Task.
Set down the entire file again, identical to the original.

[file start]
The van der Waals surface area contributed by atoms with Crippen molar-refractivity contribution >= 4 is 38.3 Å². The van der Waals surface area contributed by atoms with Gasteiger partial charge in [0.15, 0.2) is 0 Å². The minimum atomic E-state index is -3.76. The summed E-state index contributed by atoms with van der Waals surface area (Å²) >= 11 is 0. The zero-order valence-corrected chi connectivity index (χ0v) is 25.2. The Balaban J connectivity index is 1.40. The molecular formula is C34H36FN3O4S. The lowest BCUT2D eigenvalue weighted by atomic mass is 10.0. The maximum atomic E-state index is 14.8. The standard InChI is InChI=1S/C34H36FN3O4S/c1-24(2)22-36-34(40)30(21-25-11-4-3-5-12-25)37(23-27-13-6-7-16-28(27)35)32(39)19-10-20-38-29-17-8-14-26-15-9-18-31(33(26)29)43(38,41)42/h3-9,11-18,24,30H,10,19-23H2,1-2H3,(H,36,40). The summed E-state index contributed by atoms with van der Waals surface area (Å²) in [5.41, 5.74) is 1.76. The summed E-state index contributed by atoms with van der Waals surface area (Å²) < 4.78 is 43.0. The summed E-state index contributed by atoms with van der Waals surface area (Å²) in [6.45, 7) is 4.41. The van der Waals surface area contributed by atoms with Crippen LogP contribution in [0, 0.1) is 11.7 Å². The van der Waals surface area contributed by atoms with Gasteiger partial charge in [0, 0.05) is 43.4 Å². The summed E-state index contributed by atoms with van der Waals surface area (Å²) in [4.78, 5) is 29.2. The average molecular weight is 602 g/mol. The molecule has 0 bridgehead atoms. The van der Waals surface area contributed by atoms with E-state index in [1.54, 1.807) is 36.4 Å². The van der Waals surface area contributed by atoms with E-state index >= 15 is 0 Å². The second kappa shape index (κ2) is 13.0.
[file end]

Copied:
The van der Waals surface area contributed by atoms with Crippen molar-refractivity contribution >= 4 is 38.3 Å². The van der Waals surface area contributed by atoms with Gasteiger partial charge in [0.15, 0.2) is 0 Å². The minimum atomic E-state index is -3.76. The summed E-state index contributed by atoms with van der Waals surface area (Å²) >= 11 is 0. The zero-order valence-corrected chi connectivity index (χ0v) is 25.2. The Balaban J connectivity index is 1.40. The molecular formula is C34H36FN3O4S. The lowest BCUT2D eigenvalue weighted by atomic mass is 10.0. The maximum atomic E-state index is 14.8. The standard InChI is InChI=1S/C34H36FN3O4S/c1-24(2)22-36-34(40)30(21-25-11-4-3-5-12-25)37(23-27-13-6-7-16-28(27)35)32(39)19-10-20-38-29-17-8-14-26-15-9-18-31(33(26)29)43(38,41)42/h3-9,11-18,24,30H,10,19-23H2,1-2H3,(H,36,40). The summed E-state index contributed by atoms with van der Waals surface area (Å²) in [5.41, 5.74) is 1.76. The summed E-state index contributed by atoms with van der Waals surface area (Å²) < 4.78 is 43.0. The summed E-state index contributed by atoms with van der Waals surface area (Å²) in [6.45, 7) is 4.41. The van der Waals surface area contributed by atoms with Crippen LogP contribution in [0, 0.1) is 11.7 Å². The van der Waals surface area contributed by atoms with Gasteiger partial charge in [0, 0.05) is 43.4 Å². The summed E-state index contributed by atoms with van der Waals surface area (Å²) in [4.78, 5) is 29.2. The average molecular weight is 602 g/mol. The molecule has 0 bridgehead atoms. The van der Waals surface area contributed by atoms with E-state index in [1.54, 1.807) is 36.4 Å². The van der Waals surface area contributed by atoms with E-state index >= 15 is 0 Å². The second kappa shape index (κ2) is 13.0.